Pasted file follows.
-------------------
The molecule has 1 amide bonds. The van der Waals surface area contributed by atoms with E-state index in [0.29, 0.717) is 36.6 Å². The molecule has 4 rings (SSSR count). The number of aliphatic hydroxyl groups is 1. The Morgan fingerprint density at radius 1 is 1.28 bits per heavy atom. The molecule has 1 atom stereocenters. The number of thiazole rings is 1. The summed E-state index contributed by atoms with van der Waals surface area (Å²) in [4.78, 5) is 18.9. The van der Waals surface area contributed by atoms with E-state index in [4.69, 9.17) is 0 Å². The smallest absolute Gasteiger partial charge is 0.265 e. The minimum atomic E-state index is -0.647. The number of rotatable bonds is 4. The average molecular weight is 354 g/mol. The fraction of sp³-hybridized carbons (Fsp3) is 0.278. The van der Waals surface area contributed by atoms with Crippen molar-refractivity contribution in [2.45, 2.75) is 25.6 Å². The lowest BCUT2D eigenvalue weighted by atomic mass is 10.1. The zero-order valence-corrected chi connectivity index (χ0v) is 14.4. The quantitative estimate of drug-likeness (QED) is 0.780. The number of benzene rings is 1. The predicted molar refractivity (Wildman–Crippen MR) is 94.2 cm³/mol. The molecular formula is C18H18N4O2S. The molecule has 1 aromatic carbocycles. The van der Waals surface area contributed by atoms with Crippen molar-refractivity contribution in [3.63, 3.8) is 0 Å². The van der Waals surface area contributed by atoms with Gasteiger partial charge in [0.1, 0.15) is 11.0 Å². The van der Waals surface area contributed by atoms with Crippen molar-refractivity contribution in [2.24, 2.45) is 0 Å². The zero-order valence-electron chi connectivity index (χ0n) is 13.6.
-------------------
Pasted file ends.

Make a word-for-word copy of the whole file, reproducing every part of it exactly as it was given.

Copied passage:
The molecule has 1 amide bonds. The van der Waals surface area contributed by atoms with E-state index in [0.29, 0.717) is 36.6 Å². The molecule has 4 rings (SSSR count). The number of aliphatic hydroxyl groups is 1. The Morgan fingerprint density at radius 1 is 1.28 bits per heavy atom. The molecule has 1 atom stereocenters. The number of thiazole rings is 1. The summed E-state index contributed by atoms with van der Waals surface area (Å²) in [4.78, 5) is 18.9. The van der Waals surface area contributed by atoms with E-state index in [4.69, 9.17) is 0 Å². The smallest absolute Gasteiger partial charge is 0.265 e. The minimum atomic E-state index is -0.647. The number of rotatable bonds is 4. The average molecular weight is 354 g/mol. The fraction of sp³-hybridized carbons (Fsp3) is 0.278. The van der Waals surface area contributed by atoms with Crippen molar-refractivity contribution in [2.45, 2.75) is 25.6 Å². The lowest BCUT2D eigenvalue weighted by atomic mass is 10.1. The zero-order valence-corrected chi connectivity index (χ0v) is 14.4. The quantitative estimate of drug-likeness (QED) is 0.780. The number of benzene rings is 1. The predicted molar refractivity (Wildman–Crippen MR) is 94.2 cm³/mol. The molecular formula is C18H18N4O2S. The molecule has 1 aromatic carbocycles. The van der Waals surface area contributed by atoms with Crippen molar-refractivity contribution in [3.63, 3.8) is 0 Å². The van der Waals surface area contributed by atoms with Gasteiger partial charge in [0.1, 0.15) is 11.0 Å². The van der Waals surface area contributed by atoms with Crippen molar-refractivity contribution in [2.24, 2.45) is 0 Å². The zero-order valence-electron chi connectivity index (χ0n) is 13.6.